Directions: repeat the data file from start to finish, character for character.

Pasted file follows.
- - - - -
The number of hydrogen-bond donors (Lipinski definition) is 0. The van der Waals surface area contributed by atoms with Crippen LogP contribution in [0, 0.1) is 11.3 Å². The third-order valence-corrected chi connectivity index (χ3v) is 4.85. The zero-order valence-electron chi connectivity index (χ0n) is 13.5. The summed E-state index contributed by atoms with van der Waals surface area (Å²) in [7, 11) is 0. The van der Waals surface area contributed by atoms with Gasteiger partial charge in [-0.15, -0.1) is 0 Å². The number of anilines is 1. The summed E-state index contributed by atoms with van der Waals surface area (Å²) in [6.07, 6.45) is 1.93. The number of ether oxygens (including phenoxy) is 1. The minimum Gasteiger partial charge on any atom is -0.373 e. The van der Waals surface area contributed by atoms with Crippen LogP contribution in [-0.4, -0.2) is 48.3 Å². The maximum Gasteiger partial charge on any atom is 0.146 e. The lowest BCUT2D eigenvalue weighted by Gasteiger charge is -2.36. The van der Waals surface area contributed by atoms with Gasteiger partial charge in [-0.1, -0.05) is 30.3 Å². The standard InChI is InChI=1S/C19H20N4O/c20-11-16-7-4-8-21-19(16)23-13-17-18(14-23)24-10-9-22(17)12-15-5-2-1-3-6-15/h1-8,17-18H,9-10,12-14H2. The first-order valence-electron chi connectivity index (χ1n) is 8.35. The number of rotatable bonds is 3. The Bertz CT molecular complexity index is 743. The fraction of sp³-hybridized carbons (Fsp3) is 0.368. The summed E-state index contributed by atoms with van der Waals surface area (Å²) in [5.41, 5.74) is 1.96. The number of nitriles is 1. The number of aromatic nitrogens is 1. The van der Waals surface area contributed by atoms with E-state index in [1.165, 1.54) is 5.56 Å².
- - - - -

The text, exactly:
The number of hydrogen-bond donors (Lipinski definition) is 0. The van der Waals surface area contributed by atoms with Crippen LogP contribution in [0, 0.1) is 11.3 Å². The third-order valence-corrected chi connectivity index (χ3v) is 4.85. The zero-order valence-electron chi connectivity index (χ0n) is 13.5. The summed E-state index contributed by atoms with van der Waals surface area (Å²) in [7, 11) is 0. The van der Waals surface area contributed by atoms with Gasteiger partial charge in [-0.15, -0.1) is 0 Å². The number of anilines is 1. The summed E-state index contributed by atoms with van der Waals surface area (Å²) in [6.07, 6.45) is 1.93. The number of ether oxygens (including phenoxy) is 1. The minimum Gasteiger partial charge on any atom is -0.373 e. The van der Waals surface area contributed by atoms with Crippen LogP contribution in [-0.4, -0.2) is 48.3 Å². The maximum Gasteiger partial charge on any atom is 0.146 e. The lowest BCUT2D eigenvalue weighted by Gasteiger charge is -2.36. The van der Waals surface area contributed by atoms with Gasteiger partial charge in [-0.1, -0.05) is 30.3 Å². The standard InChI is InChI=1S/C19H20N4O/c20-11-16-7-4-8-21-19(16)23-13-17-18(14-23)24-10-9-22(17)12-15-5-2-1-3-6-15/h1-8,17-18H,9-10,12-14H2. The first-order valence-electron chi connectivity index (χ1n) is 8.35. The number of rotatable bonds is 3. The Bertz CT molecular complexity index is 743. The fraction of sp³-hybridized carbons (Fsp3) is 0.368. The summed E-state index contributed by atoms with van der Waals surface area (Å²) in [5.41, 5.74) is 1.96. The number of nitriles is 1. The number of aromatic nitrogens is 1. The van der Waals surface area contributed by atoms with E-state index in [1.165, 1.54) is 5.56 Å².